For expert equity release, retirement income, inheritance tax planning, pension and investment advice contact Marchwood IFA.

Generation rent explained; homeowner options

Though the British economy has grown since 2010 by 10%, and the employment rate is now as high, at 74.4%, as it was in 2005; young people are unlikely to own their own home until they are 40 years’ old – hence the term ‘generation rent’. And despite job creation continuing to improve, the number of working families that also rent is growing as well. The lack of home ownership would not be a problem, if affordable housing was available to working people, young or old, with or without families. But housing is getting less affordable in real terms, particularly in urban areas where job concentration is high. The number of Local Authority owned houses has fallen by half since 2001. Of the 2m jobs created since 2008, two-thirds of them are in London where houses cost almost double the national average. In some London boroughs the ratio of prices to earnings is more than 20:1.

Despite England’s housing stock growing by 1m from 2008, owner occupation fell by 2%, and the private rentals market grew by 1.3m. If we lift the bonnet further, and look at British home ownership by age, we see that 80% of homes are owned by those born in the 1960’s, 70% are owned by those born in the 1970’s, 42% are owned by those born in the 1980’s and 8% only, are owned by those born in the 1990’s (remember houses are frequently owned by two people – hence the 200% total).

Our national obsession with home ownership is understandable given the financial gains that can be made from property ownership but according to Neal Hudson of estate agency Savills “the share of households owning their own home peaked in 2003 at 71% […] and has been in decline since.”

So, what are the options for home ownership?

The government recently launched a first time buyers ISA where single or groups of first time buyers can pool their money to save for a mortgage deposit. This is one of a range of new government schemes aimed at helping families and young couples or groups of individuals to buy their own home. For example a help to buy equity loan enables people to buy a new-build home with a cash deposit of 5%. In addition the government will lend up to 20% of the cost of the newly built home, meaning that would-be homeowners can take out a mortgage for the remaining 75% only. Special government schemes also exist for people and families that wish to buy a new-build in a London borough.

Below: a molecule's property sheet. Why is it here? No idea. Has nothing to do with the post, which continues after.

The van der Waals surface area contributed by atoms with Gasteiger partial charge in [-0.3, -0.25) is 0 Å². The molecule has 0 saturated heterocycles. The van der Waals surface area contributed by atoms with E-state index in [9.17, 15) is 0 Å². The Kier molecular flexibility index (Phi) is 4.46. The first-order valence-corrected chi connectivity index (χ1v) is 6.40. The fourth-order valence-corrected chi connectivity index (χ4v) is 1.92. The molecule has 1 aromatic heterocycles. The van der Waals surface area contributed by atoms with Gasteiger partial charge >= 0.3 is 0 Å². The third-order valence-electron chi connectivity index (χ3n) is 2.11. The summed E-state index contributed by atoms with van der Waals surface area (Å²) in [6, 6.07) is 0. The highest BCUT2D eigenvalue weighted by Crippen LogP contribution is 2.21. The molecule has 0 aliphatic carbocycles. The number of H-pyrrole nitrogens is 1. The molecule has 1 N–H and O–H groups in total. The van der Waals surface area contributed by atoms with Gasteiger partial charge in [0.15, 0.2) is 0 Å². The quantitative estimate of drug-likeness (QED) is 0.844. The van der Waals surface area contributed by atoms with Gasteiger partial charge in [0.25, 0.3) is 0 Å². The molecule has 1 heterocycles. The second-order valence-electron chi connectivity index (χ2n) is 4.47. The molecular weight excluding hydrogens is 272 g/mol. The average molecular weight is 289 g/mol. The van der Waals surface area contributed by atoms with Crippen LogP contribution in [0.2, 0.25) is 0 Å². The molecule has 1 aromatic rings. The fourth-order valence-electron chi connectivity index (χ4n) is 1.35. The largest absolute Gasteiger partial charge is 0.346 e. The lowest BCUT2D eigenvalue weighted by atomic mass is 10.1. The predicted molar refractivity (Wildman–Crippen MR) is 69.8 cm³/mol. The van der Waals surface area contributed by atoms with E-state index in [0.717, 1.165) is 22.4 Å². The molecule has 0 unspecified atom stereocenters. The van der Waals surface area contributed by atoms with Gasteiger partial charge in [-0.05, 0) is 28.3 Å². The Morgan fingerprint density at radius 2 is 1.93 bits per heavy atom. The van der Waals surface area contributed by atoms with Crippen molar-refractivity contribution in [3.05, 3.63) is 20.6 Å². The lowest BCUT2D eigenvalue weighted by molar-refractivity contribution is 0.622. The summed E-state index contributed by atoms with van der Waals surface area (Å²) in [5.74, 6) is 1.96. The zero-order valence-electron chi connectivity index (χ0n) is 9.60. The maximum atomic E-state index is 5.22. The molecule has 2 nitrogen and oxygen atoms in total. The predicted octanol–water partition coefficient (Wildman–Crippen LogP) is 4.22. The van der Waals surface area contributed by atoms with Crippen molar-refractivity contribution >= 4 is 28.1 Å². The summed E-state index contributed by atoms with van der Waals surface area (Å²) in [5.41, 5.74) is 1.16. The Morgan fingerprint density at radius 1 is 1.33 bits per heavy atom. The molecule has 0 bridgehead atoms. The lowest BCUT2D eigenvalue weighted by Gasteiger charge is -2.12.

At the other end of the age spectrum over 55’s lifetime mortgages are growing in popularity. This is where older homeowners, perhaps parents or grand parents, want to release equity and house wealth from their homes. The money can be used in a variety of ways, in some cases because seniors or retirees may earn less and therefore cannot borrow money; the funds are needed for home improvements. But, of course, the house wealth could be invested in retirement income and towards inheritance tax planning where house values are high. Another way, that released house wealth equity can be invested by parents and grandparents, is in government help to buy schemes, where deposit money or funds for first time buyer ISAs investment are gifted to offspring.

As an alternative to traditional home ownership, a new housing option favoured by some young professionals that work in cities is: co-living. The Collective is a communal housing development that opened in London in April 2016. The Collective houses 500 residents, with shared cafes, bars, libraries, gyms, gardens, social and hot desk working spaces.

Are we more in debt because of high house prices?

Just before the 2008 crisis British household debt as a percentage of income peaked at 160%, average debt per household was at £64,000 after adjustments for inflation. The figure had fallen to 140% by 2014, and the number of Britons spending a third of their income struggling to pay off unsecured and mortgage debt had also fallen by 3% from 2008 to 2015. If we take a closer look at mortgage debt; interest rates have fallen to historical lows. Excessive mortgage lending was curbed following changes to legislation in 2014, and banks favour repayment mortgages not interest only mortgages. Just 1% of new mortgages were interest only in 2015 whereas in 2007 a third of all mortgages were interest only loans. This has contributed to fewer households being unable to pay their mortgages. This would suggest that most Britons have applied austerity measures to themselves. We should remember that the 2008 crisis was not caused by banks’ excessive domestic mortgage lending; the cause was excessive lending to the commercial sector. It is not just price that is fuelling the generation rent trend.